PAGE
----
These terms, so common today, were coined by the reports we read, and those reports all said the same thing: teach disciplines and skills together, teach for transfer of learning to places outside the classroom, and build in the teacherly moves that draw on progressive and academic pedagogy. It’s what excellent teachers have always done. And it’s not simple stuff.
But here’s the thing: though we have sweeping agreement on what constitutes great teaching, we have a system that utterly fails to support it.
A quarter century ago, two education historians, David Tyack and William Tobin, said that we suffer from a durable, simplistic view of school consisting of desks-in-rows, teacher-at-the-front, facts and formulas, tests and grades, subjects, course credits, and more.
They called it the “grammar of schooling” because, like grammar, it’s universal and very hard to change as it is so deeply embedded in the culture. And it’s based on a very simple, unrealistic view of teaching.
For example, we box teachers in with narrowly defined subjects, when we know good teaching connects academic disciplines. We assume all students advance at the same pace in every subject all the time, when good teachers recognize people grow in fits and spurts. We need to start putting different images of school in the public eye based on a different grammar, a grammar that honors the complexity of good teaching — and the subtleties of learning. The book I’ve written with my colleagues, above, has a list of schools that are doing this.
Second, we need to change the way schools are managed. Our current bureaucratic system says people at the top decide what must happen and people at the bottom carry it out. This isn’t just out of date — it was never a good idea because it runs counter to the way people think and act. The excellent teachers we observed need room to exercise judgment within a system that is responsive to their expertise while building a community of learning.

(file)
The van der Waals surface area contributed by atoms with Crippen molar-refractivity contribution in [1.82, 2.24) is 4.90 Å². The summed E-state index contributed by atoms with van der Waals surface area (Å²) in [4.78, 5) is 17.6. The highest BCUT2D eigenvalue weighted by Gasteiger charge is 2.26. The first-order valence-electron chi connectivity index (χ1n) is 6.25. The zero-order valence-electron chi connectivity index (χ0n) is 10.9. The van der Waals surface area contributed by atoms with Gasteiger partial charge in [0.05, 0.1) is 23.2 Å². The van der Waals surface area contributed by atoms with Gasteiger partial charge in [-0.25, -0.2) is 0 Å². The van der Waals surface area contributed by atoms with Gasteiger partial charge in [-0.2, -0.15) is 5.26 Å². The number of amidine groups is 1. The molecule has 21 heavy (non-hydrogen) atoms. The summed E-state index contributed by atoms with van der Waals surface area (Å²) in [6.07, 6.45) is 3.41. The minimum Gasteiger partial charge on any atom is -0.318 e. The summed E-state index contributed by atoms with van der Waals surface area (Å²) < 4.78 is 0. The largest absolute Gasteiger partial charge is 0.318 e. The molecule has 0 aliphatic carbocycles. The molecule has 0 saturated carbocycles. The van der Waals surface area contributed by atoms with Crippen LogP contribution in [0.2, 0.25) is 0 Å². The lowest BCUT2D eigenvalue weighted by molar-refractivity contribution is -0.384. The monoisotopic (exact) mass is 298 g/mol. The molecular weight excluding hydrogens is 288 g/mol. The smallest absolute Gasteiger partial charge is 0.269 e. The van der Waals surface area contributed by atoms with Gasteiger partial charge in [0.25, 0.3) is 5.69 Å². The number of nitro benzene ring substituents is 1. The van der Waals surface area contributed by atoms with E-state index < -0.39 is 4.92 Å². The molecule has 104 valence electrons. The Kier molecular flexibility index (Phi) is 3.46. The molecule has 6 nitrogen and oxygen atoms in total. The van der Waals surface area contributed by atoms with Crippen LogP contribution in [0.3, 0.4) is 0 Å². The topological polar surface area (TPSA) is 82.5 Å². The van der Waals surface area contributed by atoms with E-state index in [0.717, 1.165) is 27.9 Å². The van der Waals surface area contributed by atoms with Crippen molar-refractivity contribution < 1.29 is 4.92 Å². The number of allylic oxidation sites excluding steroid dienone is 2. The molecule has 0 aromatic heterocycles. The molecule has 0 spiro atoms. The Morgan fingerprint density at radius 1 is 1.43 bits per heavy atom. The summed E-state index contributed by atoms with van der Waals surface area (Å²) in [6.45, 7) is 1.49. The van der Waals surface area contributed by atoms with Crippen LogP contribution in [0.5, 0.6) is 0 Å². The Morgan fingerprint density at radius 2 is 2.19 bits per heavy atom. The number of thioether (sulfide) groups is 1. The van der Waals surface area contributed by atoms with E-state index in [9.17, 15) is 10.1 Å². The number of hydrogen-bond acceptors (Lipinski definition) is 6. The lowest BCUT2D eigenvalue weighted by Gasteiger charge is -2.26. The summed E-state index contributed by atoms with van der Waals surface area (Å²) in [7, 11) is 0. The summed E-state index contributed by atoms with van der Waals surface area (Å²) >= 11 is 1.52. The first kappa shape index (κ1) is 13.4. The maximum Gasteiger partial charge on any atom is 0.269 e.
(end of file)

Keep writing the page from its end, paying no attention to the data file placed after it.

Third, accountability. Let’s just all take a deep breath and step back from the testing obsession that has gripped our political and economic culture. In the last 30 years, we’ve managed to create a system with nearly perfect psychometrics that has almost nothing to do with school quality.
There is a principle at work: The more watertight our accountability metrics, the lower the level of academic demand in our schools. If we accept even slightly messy metrics., i.e., the exercise of human judgment in tandem with evidence, then we will open a path to excellent teaching and learning.
If we subjected gymnasts and divers to our accountability system, the Olympics would be a really boring 10 days as we watched world-class athletes at desks marking bubble sheets. In the end, we’d be clear beyond a shadow of a doubt who knows the fundamental rules of their sport. But nobody wants that. Instead, divers dive and expert judges use a combination of evidence and judgment guided by rubrics to rate performance. The scores vary, there are arguments, it’s messy. And divers astound us with incredible dives.
We need a system that supports great teaching, redesigned from the ground up. This is the reform that will improve outcomes for young people. And it all begins by asking our best teachers what they need to do their job.